Jeopardy! winning streak comes to an end for Umass professor

  • University of Massachusetts (UMass) Amherst Professor Joseph Bartolomeo’s run on “Jeopardy!” came to an end Monday night. He was the two-time defending champion.

For the Gazette
Tuesday, January 10, 2017

NORTHAMPTON — Joseph Bartolomeo’s two-day winning streak on the TV game show “Jeopardy!” came to an end Monday evening when the University of Massachusetts Amherst English professor lost to a Virginia social worker.

The two-time champion had won a total of $36,500, earning $14,000 on Thursday, and $22,500 on Friday.

In a phone interview after the show, Bartolomeo said he enjoyed meeting and talking with the other contestants.

“It was a fantastic experience, a great group of people and I have no regrets at all,” he said.

Bartolomeo started Monday’s game strong, getting every question right in the category “Women and the American Revolution” and remaining in the lead throughout the first round.

However, his lead was quickly whittled away in the second round as Blair Moorhead, a social worker from Arlington, Virginia, and law student Jack Paleczny of Chicago, Illinois, surpassed his earnings.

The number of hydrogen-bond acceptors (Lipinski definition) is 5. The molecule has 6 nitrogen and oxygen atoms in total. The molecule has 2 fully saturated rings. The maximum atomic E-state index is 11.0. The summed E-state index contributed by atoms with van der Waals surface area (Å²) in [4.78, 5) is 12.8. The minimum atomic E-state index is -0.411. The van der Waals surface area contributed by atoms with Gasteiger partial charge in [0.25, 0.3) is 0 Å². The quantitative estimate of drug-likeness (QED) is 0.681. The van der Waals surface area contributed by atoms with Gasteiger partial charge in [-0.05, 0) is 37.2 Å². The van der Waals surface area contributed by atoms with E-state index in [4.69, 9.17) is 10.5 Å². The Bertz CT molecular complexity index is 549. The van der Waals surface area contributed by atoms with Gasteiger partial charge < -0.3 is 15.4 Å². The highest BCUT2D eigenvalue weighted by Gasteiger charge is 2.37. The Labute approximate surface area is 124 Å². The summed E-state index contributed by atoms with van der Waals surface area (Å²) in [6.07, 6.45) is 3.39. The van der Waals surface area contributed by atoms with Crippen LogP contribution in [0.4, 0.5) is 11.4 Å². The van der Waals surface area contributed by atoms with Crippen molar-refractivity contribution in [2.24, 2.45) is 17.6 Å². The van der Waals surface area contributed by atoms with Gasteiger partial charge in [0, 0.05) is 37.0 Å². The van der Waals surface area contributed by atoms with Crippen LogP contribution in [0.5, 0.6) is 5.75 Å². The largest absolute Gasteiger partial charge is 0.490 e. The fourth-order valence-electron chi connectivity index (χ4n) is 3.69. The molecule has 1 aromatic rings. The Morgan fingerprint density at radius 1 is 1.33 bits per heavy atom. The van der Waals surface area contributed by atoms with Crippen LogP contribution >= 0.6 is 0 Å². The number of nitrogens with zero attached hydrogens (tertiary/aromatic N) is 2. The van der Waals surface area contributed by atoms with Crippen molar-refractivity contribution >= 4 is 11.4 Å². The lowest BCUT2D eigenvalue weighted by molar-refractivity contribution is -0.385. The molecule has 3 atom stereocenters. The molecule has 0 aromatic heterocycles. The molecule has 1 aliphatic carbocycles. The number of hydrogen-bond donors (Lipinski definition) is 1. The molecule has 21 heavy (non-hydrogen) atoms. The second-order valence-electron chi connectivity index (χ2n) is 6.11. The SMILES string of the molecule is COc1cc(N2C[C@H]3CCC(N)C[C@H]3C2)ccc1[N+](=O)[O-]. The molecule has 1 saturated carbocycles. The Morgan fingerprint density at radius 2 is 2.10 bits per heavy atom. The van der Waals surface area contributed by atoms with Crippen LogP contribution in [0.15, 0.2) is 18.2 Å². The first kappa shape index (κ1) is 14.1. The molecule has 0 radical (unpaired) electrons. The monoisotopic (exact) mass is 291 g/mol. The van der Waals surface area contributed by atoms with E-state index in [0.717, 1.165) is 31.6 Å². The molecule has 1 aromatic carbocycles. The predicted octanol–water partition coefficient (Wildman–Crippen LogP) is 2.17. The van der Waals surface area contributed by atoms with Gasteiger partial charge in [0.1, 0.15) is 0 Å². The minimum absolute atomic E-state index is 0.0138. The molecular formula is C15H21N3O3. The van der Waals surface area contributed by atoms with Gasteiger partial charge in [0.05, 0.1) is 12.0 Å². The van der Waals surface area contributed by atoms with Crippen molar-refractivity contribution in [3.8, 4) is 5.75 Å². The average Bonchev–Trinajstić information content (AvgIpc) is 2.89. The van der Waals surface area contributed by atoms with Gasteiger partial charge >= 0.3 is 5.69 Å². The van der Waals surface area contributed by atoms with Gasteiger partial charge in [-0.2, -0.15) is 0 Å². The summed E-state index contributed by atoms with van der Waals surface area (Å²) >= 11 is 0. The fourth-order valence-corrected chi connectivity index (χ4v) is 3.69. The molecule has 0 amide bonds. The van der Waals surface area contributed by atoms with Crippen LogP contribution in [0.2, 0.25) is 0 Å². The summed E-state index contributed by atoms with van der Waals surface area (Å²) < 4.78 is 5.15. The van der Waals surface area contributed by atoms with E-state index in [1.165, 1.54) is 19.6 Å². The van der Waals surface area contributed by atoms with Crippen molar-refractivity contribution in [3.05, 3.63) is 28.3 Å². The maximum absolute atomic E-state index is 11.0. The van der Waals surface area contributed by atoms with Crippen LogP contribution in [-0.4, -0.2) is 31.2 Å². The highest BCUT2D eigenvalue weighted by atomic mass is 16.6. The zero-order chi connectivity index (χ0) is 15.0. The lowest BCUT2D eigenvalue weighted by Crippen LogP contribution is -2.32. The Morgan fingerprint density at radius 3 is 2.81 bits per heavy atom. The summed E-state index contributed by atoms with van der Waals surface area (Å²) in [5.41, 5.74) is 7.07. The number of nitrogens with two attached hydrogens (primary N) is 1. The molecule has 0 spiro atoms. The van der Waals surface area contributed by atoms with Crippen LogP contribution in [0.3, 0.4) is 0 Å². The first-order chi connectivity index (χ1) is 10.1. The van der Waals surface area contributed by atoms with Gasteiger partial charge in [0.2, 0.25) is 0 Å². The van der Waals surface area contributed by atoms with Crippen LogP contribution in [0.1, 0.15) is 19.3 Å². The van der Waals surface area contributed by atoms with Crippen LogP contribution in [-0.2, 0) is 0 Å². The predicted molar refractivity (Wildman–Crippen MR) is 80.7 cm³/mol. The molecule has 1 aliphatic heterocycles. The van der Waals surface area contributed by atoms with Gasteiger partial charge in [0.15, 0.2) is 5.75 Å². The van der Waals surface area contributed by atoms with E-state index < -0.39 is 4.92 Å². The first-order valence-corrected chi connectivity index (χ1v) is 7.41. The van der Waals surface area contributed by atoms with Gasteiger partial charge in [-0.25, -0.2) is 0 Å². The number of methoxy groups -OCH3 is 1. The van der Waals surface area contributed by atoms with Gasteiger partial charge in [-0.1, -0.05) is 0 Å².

Going into Final Jeopardy, Bartolomeo trailed by $8,800, to Moorhead’s $10,600 and Paleczny’s $17,400.

In that final round, contestants must come up with the right question to the one clue in the category. When the final category is announced, they each strategically wager a sum of money, based on how well they think they know the category. Monday’s category was “19th Century Notables.”

The statement put to contestants: “Calling him a red-headed madman, in 1889 a group of his neighbors signed a petition to ban him from his home in Arles France.”

While Bartolomeo came up with the right answer — Vincent Van Gogh — his wager of $8,000, which bumped him up to $16,800 was not enough to beat Moorhead’s final score which was $17,402. Paleczny’s score fell to $13,400 after he incorrectly answered the question.

“If I had bet all of my money I would have won, but you know, it doesn’t matter it was just so much fun, and that is why I did it,” Bartolomeo said.

“This was something on my bucket list that I never thought I would get the opportunity to fulfill,” he said. “The fact that I did was great, and that I won twice was just icing on the cake.”

In an earlier statement, Bartolomeo had said that he grew up playing games like Trivial Pursuit and Jeopardy, and that being on the TV game show was something he had always wanted to do.

Bartolomeo said that he is contractually barred from being on any more game shows for a year but isn’t ruling out a future appearance on another show.

“After a year, we will see,” he said with a chuckle.